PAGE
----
Crash of Flight 5191

Denied a wedding celebration, they celebrate a young life lovingly lived

They weren't supposed to be here now.

They were supposed to be here Sept. 30 to witness the wedding of Marcie Reynolds Thomason to Charles Cutchin Powell Jr.

Instead, hundreds came to First United Methodist Church on High Street yesterday to celebrate the life of Thomason, 25, who died Aug. 27 in the crash of Comair Flight 5191.

Thomason attended this church most of her life. The beautiful toddler with brown curly hair, large eyes and a raspy voice grew up to be a soccer standout and scholar at Henry Clay High School. She went on to attend the University of Virginia and later became a certified public account, passing the CPA test on her first try.

Her accomplishments were many. But her life was much more than milestones, said Bill Lear, her uncle who delivered the eulogy yesterday. Thomason was brilliant, a good friend, a loving sister, cousin and niece.

The resident of Washington, D.C., was also funny, even a little "loony," Lear said.

She and her cousins gave each other goofy nicknames, teasing each other incessantly. Even Lear's bald pate did not escape Thomason's wit, her uncle said.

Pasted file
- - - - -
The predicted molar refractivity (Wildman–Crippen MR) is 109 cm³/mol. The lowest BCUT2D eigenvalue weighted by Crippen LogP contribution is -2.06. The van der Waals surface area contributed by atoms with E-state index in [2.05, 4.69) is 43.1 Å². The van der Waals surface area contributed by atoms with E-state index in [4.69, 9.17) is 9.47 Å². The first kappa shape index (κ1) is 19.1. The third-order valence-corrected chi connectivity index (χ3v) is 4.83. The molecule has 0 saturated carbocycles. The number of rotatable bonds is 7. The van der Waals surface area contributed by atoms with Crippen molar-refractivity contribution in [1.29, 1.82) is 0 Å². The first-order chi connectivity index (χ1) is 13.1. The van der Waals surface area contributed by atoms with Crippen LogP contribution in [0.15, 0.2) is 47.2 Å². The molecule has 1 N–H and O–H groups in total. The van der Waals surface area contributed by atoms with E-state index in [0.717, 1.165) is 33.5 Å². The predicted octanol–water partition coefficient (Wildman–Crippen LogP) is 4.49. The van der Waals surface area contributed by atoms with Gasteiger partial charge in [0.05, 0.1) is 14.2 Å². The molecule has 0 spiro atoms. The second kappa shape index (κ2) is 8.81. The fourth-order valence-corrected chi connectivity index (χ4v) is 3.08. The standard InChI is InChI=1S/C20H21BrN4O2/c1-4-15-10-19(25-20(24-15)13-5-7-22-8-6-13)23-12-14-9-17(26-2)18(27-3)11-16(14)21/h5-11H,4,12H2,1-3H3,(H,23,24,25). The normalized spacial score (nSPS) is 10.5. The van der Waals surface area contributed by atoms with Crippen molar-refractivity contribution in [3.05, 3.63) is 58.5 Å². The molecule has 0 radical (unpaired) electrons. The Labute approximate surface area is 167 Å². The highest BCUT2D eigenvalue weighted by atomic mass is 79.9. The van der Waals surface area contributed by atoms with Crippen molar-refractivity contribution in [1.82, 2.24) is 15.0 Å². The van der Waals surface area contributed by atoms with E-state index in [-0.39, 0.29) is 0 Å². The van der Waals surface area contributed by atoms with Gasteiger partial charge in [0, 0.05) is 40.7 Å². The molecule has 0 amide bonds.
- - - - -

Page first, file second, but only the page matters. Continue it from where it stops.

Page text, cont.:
It was Thomason who engineered the marriage of Lear's two dogs. But when the female dog had a pup with a different male dog, Thomason "insisted they get divorced," Lear said.

She was caring and loving. When her fianc's mother was sick with cancer, Thomason spent weekends with her future husband's family, doing whatever needed to be done, Lear said.

But Thomason was also a competitor, a fighter, a leader, Lear said. As a senior, she was captain of the soccer team. Her sister Melissa, a freshman, wrenched her ankle during practice and was nursing her injuries on the sidelines. Thomason walked over to her sister, leaned over and, in a compassionate yet sisterly way, told Melissa: "Get up."

Thomason would understand the overwhelming feelings of grief and loss people felt today, Lear said. But she wouldn't want them to dwell on it.

"She's saying to all of us, 'Get up,''' Lear said.Denied a wedding celebration, they celebrate a young life lovingly lived

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